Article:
If you are an ASP.NET Web Forms Developer, you may have a hard time initially wrapping your head around how ASP.NET MVC works or is fundamentally different from ASP.NET Web Forms technology. Well, hopefully, my following brief explanation or summary of how everything fits together will significantly aid you in your understanding of ASP.NET MVC and thereby help you transition your existing applications over to ASP.NET MVC over from ASP.NET Web Forms.
Views (Presentation Layer)
Views in ASP.NET MVC are not fundamentally different from what we have used in the past for ASP.NET Web Forms. They are just basically an intermingling of ASP.NET Code along with HTML.
If we are using Views with the Razor syntax, the ASP.NET Code is essentially a new form of ASP.NET Data Binding expressions beginning with the @ symbol instead of <%# %> to make the syntax cleaner and more terse.
The fundamental differences you will see in declaring Views is that there is no concept of a code behind file nor is there any longer any concept of using Data Source binding. Instead, all the binding that is to occur in a View is called "Model Binding"
Let's start with how an ASP.NET MVC View works without a code behind file. In ASP.NET Web Forms, we tied everything to a Code Behind file and therefore all of our business logic resided in this file. However, an ASP.NET MVC View is even more loosely coupled in its presentation logic than an ASP.NET Web Form .aspx file. Instead, it is bound to a Controller. The Controller is responsible for returning the View as well as any Models to the View that will be used for binding. The Controller, in most scenarios, will need 2 methods for handling functionality present in ASP.NET Web Forms:
- An [HttpGet] method used to handle the traditional if (! Page.IsPostback) functionality we used to provide in the Page_Load event handler
- An [HttpPost] method used to handle any traditional Postback functionality we used to provide in our ASP.NET Code Behind file
The Controller is conventionally bound to the particular View by the solution structure and name. Therefore, a View in a SampleWidget folder, will be bound to a Controller named SampleWidgetController.
Also, as you can probably guess, since the Code Behind file no longer exists in ASP.NET MVC views, all of the ASP.NET Web Forms controls that we have grown to love are no longer available for us to use. Instead, we have to rely on the new features provided in HTML5 as well as Html Helpers to provide much of the rich functionality we used in the past with ASP.NET Web Forms. Fortunately, many 3rd party vendors such as Telerik, Infragistics, ComponentOne and many others have provided special controls that can be used in ASP.NET MVC applications. If you do not have the funding to purchase such 3rd party controls, you can find many suitable replacements to the ASP.NET Web Forms controls in the jQuery UI framework. The most jarring difference you will find in transitioning over to ASP.NET MVC, is that there is no concept of a server side event handler, therefore, most of your event handling logic will have to be processed and performed on the client side and then posted back to your Controller method. Once again, performing actions such as Validation can be facilitated through use of the jQuery Validation framework.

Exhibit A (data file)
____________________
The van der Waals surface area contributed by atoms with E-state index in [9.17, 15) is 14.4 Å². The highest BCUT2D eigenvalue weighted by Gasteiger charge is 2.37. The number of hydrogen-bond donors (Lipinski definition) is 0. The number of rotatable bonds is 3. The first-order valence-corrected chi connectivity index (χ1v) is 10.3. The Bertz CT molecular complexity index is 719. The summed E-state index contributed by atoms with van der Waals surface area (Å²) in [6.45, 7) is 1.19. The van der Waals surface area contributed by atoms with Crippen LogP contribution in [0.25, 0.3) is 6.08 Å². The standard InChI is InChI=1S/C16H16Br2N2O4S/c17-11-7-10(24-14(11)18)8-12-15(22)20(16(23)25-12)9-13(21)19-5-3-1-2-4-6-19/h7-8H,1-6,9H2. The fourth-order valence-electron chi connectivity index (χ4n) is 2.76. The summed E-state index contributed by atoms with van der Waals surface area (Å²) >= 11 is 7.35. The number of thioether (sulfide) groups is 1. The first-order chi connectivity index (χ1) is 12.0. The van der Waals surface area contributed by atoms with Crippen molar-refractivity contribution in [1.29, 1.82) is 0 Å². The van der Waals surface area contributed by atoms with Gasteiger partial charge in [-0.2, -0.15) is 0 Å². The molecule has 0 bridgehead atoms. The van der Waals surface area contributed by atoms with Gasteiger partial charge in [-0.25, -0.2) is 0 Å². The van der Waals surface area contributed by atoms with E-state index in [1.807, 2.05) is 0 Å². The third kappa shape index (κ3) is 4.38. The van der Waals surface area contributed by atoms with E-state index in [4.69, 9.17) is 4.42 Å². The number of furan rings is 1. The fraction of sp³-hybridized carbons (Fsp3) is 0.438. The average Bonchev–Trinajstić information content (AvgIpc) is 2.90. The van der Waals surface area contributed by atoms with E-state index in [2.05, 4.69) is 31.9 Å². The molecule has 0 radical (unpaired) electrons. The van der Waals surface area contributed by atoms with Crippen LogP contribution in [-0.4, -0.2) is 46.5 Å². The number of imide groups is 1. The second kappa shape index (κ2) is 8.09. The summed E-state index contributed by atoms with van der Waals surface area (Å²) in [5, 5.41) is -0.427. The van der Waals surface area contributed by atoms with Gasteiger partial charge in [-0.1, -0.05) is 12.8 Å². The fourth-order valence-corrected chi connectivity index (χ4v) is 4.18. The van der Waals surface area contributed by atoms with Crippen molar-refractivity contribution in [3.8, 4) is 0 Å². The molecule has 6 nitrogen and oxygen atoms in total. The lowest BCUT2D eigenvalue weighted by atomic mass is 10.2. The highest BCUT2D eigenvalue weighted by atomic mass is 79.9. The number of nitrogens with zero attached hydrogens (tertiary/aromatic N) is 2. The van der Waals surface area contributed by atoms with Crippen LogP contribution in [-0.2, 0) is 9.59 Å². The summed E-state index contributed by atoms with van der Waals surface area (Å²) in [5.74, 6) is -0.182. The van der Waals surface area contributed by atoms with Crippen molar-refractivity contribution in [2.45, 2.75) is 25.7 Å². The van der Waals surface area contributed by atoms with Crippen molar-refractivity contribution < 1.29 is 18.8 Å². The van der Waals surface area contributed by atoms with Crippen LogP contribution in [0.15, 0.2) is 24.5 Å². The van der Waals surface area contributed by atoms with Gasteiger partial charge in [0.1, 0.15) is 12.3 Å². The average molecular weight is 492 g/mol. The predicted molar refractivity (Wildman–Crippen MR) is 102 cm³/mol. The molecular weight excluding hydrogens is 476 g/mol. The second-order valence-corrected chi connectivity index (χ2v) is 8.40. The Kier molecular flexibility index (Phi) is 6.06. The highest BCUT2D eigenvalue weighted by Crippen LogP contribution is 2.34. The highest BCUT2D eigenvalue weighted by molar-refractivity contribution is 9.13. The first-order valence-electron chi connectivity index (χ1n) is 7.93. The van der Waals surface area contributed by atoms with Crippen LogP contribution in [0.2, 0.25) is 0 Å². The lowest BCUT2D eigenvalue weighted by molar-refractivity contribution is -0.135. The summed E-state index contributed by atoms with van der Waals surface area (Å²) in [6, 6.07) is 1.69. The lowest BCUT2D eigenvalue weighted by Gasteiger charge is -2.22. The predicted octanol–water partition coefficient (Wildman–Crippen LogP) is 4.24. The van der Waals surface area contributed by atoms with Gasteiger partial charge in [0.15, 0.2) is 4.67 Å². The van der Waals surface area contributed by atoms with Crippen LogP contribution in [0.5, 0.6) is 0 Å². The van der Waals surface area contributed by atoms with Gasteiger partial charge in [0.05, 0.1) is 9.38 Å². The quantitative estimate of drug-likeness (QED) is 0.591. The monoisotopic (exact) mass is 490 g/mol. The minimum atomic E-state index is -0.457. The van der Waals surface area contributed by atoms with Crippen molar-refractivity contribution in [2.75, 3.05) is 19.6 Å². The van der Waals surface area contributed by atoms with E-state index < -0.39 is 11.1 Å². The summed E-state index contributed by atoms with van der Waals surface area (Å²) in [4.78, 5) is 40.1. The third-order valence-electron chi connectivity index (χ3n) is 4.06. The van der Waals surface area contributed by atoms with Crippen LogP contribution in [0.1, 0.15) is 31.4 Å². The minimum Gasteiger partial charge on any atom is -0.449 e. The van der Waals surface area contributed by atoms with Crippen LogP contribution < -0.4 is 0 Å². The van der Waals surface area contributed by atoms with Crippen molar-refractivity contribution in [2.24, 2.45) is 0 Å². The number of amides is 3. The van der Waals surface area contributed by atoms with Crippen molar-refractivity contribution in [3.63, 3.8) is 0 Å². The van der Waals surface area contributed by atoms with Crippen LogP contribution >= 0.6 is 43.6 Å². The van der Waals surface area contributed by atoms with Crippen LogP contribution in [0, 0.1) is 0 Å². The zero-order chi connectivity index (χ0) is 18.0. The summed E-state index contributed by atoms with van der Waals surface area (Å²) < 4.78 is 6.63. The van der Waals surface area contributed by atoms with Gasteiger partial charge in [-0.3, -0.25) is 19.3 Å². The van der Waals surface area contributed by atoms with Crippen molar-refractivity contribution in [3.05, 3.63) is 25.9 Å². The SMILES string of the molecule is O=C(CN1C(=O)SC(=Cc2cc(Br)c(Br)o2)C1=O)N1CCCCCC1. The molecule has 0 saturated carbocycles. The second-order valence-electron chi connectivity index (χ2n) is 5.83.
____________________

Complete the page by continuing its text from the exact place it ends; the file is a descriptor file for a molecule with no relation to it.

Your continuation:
Now, as for Model Binding, the Model is used as the fundamental method for providing data binding functionality in ASP.NET MVC Views. Instead, of using Data Sources as we traditionally used in ASP.NET Web Forms, we are using these new sources of data called "Models".
Models (Data Binding)
Models are essentially classes that can hold the structure of your data. You can use Models as "ViewModels" which are basically transformation containers that differentiate between your existing database structure and the structure you actually need to present in your View or they can directly be Entity Framework classes. Depending on your requirements, you can use a mixture of the two to perform your "Model Binding".